Not singing with a major label means Phillips and Black Honey are regularly faced with financial insecurity. All of the band’s ventures and releases are self-funded; any money they do make from merchandise sales or paid gigs instantly goes straight back into the marketing of the band – not their own pockets. Not only that, despite now being of a certain caliber of band – one that is frequently invited to dazzle crowds on the top stages at some of the UK’s most renowned festivals – all four members of Black Honey still currently have full time jobs.
Phillips is a creative director for a vinyl label and often works in the band van during the journey between shows. Her previous job, however, wasn’t as lenient when it came to allowing her time off in order for her to pursue a musical career.
Tasked with managing the artistic direction of a vintage clothes shop, Phillips’ role wasn’t particularly flexible, and so if she missed certain shifts, she would get fired. So, after most shows – especially the ones up North – the band would have to drive throughout the night in order to get Phillips through the door of her workplace the next morning. As she worked during the day, the other members of the band would spend most of their time sleeping, before having to do it all over again. It was a tough period for Black Honey; a bleak and tiresome period that saw the band conform to a sleep-deprived and somewhat unsociable lifestyle – the lifestyle of a DIY, unsigned band fuelled only by the level of dedication they have to their craft and their love of an art form. And Phillips wouldn’t change a thing.
“We work really hard to keep this band going. We scrub the deck for this band and we have done for years, but I wouldn’t change a second of that – I would do it all again in a heartbeat. It’s hard to hear bands complain when they are signed, because if you want it enough or you love your art form enough, then you don’t need time off.”
During an interview earlier in the year, one of Phillips’ band mates brazenly claimed that 2017 would be the year in which they will write songs that will change their lives. But as we approach the tail end of the year, we find ourselves, as fans and as writes, still unequipped with the group’s long awaited and constantly asked about debut album. The release of ‘Somebody Better’ – arguably their biggest single to date – may have catapulted them to another level following its release in March, but an LP’s worth of material will be the true test of whether or not such life-changing songs have come to fruition. But despite being pestered and interrogated by nearly every interviewer she has come onto the scene, Phillips is unwilling to buckle under peer pressure and release an album for the sake of it.
“I would have loved to of put an album out already, but by the same token I almost don’t wanto to. we’ve already got hundreds of songs, but we need to do what’s right for us to make the best piece of work that we can make when so much is happening it just feels so stupid to rush that, the magic that can happen tomorrow is so worth holding an album back for. They [better songs] are on the tip of my tongue all the time at the moment. I want to sometimes smack my head against a wall to try and get them out because I feel like I’ve hot something burning up inside me that I need to get out.”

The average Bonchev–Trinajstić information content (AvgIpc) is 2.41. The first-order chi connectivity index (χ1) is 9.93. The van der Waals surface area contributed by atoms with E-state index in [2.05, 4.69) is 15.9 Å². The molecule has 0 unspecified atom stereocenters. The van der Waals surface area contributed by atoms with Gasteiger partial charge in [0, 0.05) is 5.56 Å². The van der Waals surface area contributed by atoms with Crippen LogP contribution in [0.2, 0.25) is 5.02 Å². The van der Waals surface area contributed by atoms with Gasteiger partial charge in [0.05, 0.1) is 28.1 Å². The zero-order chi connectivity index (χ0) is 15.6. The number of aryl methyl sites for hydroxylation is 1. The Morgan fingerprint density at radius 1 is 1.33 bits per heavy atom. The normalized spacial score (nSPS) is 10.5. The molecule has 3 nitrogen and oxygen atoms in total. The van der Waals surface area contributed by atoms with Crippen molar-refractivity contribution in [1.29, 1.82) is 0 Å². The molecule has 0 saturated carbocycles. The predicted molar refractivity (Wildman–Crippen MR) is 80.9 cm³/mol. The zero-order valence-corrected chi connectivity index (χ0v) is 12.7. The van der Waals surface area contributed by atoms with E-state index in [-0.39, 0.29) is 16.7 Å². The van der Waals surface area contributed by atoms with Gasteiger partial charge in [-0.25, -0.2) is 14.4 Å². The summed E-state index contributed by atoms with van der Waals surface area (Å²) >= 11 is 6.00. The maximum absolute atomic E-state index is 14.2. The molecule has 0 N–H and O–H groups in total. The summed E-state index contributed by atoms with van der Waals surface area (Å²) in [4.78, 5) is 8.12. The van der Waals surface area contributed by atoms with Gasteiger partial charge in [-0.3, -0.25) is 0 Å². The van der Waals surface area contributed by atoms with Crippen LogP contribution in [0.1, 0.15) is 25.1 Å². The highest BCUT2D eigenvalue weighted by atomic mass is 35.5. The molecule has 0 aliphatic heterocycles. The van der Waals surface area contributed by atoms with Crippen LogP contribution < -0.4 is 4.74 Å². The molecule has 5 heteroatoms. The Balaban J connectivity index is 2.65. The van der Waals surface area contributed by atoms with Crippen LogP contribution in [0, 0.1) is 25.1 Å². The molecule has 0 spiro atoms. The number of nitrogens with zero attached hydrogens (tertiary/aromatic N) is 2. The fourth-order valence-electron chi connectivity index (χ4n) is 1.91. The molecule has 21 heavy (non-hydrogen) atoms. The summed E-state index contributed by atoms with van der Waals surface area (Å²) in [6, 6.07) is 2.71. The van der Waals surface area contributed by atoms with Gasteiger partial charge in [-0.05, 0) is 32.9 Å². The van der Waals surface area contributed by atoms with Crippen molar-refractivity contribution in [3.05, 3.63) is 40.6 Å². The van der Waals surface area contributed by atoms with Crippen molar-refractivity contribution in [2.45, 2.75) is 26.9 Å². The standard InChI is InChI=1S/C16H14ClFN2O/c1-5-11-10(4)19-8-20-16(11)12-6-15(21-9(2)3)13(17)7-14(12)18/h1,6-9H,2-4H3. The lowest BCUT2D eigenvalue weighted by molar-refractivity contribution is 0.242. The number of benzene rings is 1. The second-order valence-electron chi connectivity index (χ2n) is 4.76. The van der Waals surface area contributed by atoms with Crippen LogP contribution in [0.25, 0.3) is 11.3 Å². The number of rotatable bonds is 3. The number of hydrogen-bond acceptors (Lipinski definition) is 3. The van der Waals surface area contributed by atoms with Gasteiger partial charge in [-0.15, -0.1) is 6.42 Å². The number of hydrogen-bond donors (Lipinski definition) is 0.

Just before Phillips goes off to confidently pose for our cameras – playing out the final scene of today’s movie in convicting and effortless fashion – I ask her exactly what she wants and hopes to achieve with Black Honey. Fame, as we know , irrelevant. Appreciation in her own field is sought after. But Phillips wants more than just admiration. She wants to offer an experience. She wants to help someone. She wants to make a young girl pick up a guitar and form a band. She wants to be an icon. She wants to inspire. She wants to write a concept album and a screenplay. She wants to direct a movie. She wants to do it all.
“I want teenagers to lose their virginity to my songs.”
“I want to do everything. I want to see the world, I want to play massive shows and I want teenagers to lose their virginity to my songs. Black Honey is a live show, an art piece, a video, a song , and experience and a form of escapism. It’s an all-encompassing piece. It’s my way of processing the shit in my life, so if I do that well enough then that should help someone else with their shit.”
Phillips’ burning sense of ambition may at times be similar to that of a Hollywood movie’s dreaming protagonist, but if anyone is going to make something that appears to be only achievable in fiction, a reality, then it will be Izzy B. phillips: the far-sighted, innovative orchestrator of Black Honey.
WORDS BY GEORGE HENRY KING
FEATURED PHOTO BY BEN McQUAIDE